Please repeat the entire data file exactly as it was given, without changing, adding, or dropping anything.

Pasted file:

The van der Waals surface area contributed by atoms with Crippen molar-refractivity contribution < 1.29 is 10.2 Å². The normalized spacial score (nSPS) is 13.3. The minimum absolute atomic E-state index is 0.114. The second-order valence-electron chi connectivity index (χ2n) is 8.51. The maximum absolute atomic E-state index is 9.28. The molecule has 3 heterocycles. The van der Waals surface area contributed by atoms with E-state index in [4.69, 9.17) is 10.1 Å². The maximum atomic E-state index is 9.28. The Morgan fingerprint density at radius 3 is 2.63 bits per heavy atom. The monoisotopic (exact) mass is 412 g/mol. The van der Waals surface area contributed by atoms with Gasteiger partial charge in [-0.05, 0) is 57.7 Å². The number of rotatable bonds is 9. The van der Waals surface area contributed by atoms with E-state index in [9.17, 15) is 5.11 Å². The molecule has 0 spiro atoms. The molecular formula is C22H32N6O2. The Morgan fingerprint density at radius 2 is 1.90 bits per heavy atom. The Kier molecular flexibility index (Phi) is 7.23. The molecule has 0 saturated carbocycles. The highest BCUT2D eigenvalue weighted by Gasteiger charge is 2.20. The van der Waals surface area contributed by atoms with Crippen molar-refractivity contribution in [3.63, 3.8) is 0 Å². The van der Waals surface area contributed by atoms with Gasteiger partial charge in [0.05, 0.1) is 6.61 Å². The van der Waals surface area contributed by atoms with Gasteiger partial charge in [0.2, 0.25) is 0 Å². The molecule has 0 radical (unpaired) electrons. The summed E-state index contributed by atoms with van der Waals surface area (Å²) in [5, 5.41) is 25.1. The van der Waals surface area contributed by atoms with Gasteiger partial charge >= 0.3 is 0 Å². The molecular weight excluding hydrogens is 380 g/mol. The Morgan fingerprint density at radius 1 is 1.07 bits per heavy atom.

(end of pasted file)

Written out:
The van der Waals surface area contributed by atoms with Crippen molar-refractivity contribution < 1.29 is 10.2 Å². The normalized spacial score (nSPS) is 13.3. The minimum absolute atomic E-state index is 0.114. The second-order valence-electron chi connectivity index (χ2n) is 8.51. The maximum absolute atomic E-state index is 9.28. The molecule has 3 heterocycles. The van der Waals surface area contributed by atoms with E-state index in [4.69, 9.17) is 10.1 Å². The maximum atomic E-state index is 9.28. The Morgan fingerprint density at radius 3 is 2.63 bits per heavy atom. The monoisotopic (exact) mass is 412 g/mol. The van der Waals surface area contributed by atoms with Gasteiger partial charge in [-0.05, 0) is 57.7 Å². The number of rotatable bonds is 9. The van der Waals surface area contributed by atoms with E-state index in [9.17, 15) is 5.11 Å². The molecule has 0 spiro atoms. The molecular formula is C22H32N6O2. The Morgan fingerprint density at radius 2 is 1.90 bits per heavy atom. The Kier molecular flexibility index (Phi) is 7.23. The molecule has 0 saturated carbocycles. The highest BCUT2D eigenvalue weighted by Gasteiger charge is 2.20. The van der Waals surface area contributed by atoms with Crippen molar-refractivity contribution in [3.63, 3.8) is 0 Å². The van der Waals surface area contributed by atoms with Gasteiger partial charge in [0.05, 0.1) is 6.61 Å². The van der Waals surface area contributed by atoms with Gasteiger partial charge in [0.2, 0.25) is 0 Å². The molecule has 0 radical (unpaired) electrons. The summed E-state index contributed by atoms with van der Waals surface area (Å²) in [5, 5.41) is 25.1. The van der Waals surface area contributed by atoms with Gasteiger partial charge >= 0.3 is 0 Å². The molecular weight excluding hydrogens is 380 g/mol. The Morgan fingerprint density at radius 1 is 1.07 bits per heavy atom.